When so-called beauty quarks are produced during the collision of high-energy proton beams in the Large Hadron Collider - the particle accelerator at CERN in Geneva - they decay almost immediately on the spot. Researchers of the Large Hadron Collider beauty experiment (LHCb) reconstruct the properties of the composite particles based on their decay products. According to the established laws of particle physics - the so-called Standard Model - it is expected that beauty quarks decay with the same probability into a final state with electrons and muons, the much heavier siblings of electrons. However, since 2014 measurements at the LHC suggest that this "lepton universality" may be violated in some decays. In these decays, the production ratio of the two types of particles is different from the theoretical prediction of one.
Decay measurements appear inconsistent with particle physics prediction
Members of the group led by Nicola Serra, professor at the Department of Physics at the University of Zurich (UZH), are part of the small research team that worked directly on the measurement. In the newest LHCb analysis, the ratio of decay products containing electrons and muons was determined with much better precision compared to previous measurements, using all the data collected by the LHCb detector so far. The result indicates evidence for a deviation from the ratio of one - and hence a breaking of the "lepton universality" in beauty quark decays with a probability of around 0,1% that the data is compatible with the theoretical prediction. If confirmed, this violation would imply physics beyond the Standard Model such as a new fundamental force in addition to the four fundamental ones: gravity, electromagnetism, weak nuclear interactions responsible for radioactivity and strong nuclear forces that hold matter together.
Too early for a final conclusion, but great potential with upcoming measurements
"The Standard Model has reigned supreme for decades. Our job as experimentalists is to test it more and more precisely and see if it can survive the increased scrutiny", says UZH senior researcher Patrick Owen, who played a leading role in the analysis. In particle physics, observations become true discoveries if the probability of error, taking into account all known errors, is less than one in three million or 0,00003%, which adds caution to researcher's excitement. «So, it is too early to draw a final conclusion. However, this deviation agrees with a pattern of anomalies which have manifested themselves over the last decade», says Nicola Serra. «Fortunately, the LHCb collaboration is well placed to clarify the potential existence of new physics effects in these decays. We just need many more related measurements in the future», he concludes.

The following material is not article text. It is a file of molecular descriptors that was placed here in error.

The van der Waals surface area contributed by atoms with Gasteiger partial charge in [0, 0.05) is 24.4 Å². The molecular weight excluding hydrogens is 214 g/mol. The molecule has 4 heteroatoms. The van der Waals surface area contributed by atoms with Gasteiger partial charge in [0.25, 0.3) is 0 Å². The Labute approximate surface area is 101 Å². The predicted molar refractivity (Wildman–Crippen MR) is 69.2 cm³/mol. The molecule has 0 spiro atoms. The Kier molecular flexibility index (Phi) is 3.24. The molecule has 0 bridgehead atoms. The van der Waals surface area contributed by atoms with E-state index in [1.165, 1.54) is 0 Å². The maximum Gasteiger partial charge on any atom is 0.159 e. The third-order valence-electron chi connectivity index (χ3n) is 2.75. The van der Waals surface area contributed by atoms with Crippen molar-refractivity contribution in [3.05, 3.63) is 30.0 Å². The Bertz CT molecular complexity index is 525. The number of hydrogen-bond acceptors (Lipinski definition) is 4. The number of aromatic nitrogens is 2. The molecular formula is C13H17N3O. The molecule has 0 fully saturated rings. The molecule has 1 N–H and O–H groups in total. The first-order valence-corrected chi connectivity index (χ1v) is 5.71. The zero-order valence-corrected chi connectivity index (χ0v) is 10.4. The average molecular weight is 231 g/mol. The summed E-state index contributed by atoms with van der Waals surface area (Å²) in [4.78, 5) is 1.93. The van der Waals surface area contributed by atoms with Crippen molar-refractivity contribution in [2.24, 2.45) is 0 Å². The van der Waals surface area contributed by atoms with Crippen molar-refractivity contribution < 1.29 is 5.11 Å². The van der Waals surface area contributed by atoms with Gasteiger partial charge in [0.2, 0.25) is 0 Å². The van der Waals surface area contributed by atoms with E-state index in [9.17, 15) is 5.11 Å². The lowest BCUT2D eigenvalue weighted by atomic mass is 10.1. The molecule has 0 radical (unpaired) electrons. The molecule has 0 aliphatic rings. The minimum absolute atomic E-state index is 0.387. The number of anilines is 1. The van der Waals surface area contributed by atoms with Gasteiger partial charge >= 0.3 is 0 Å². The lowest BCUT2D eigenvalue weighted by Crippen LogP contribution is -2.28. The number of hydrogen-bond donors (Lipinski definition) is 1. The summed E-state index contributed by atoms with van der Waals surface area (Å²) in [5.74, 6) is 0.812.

The result was presented today for the first time at the Moriond conference on electroweak interactions and unified theories, and at an online seminar at CERN, the European Organization for Nuclear Research in Geneva.
The Large Hadron Collider beauty experiment (LHCb)
The LHCb experiment is one of the four large experiments at the Large Hadron Collider (LHC) at CERN in Geneva. It is designed to study decays of particles containing a beauty quark, the quark with the highest mass forming bound states. The resulting precision measurements of matter-antimatter differences and rare decays of particles containing a beauty quark allow sensitive tests of the Standard Model of particle physics.
Research groups from the UZH and the EPFL are members of the LHCb collaboration since 1999. They have made important contributions to the design and construction of the LHCb detector and are involved in its upgrades. These will be key to collect the needed statistics to find out whether the anomalies observed in beauty quark decays are indeed real. Since the start of data taking in 2009 the UZH group of Nicola Serra has played a leading role in measurements of decays of particles containing beauty quarks.
The UZH team also collaborates closely with two UZH groups working on the theoretical description of these phenomena. Professor Gino Isidori is working on the theoretical interpretation of these decays, dealing with open questions about the nature of basic constituents of matter and their fundamental interactions. Andreas Crivellin, SNSF professor at UZH and based at the Paul Scherrer Institute (PSI) is studying possible implications of these results for other experiments. Together, the UZH research teams fruitfully combine theory and experiment in current research in particle physics.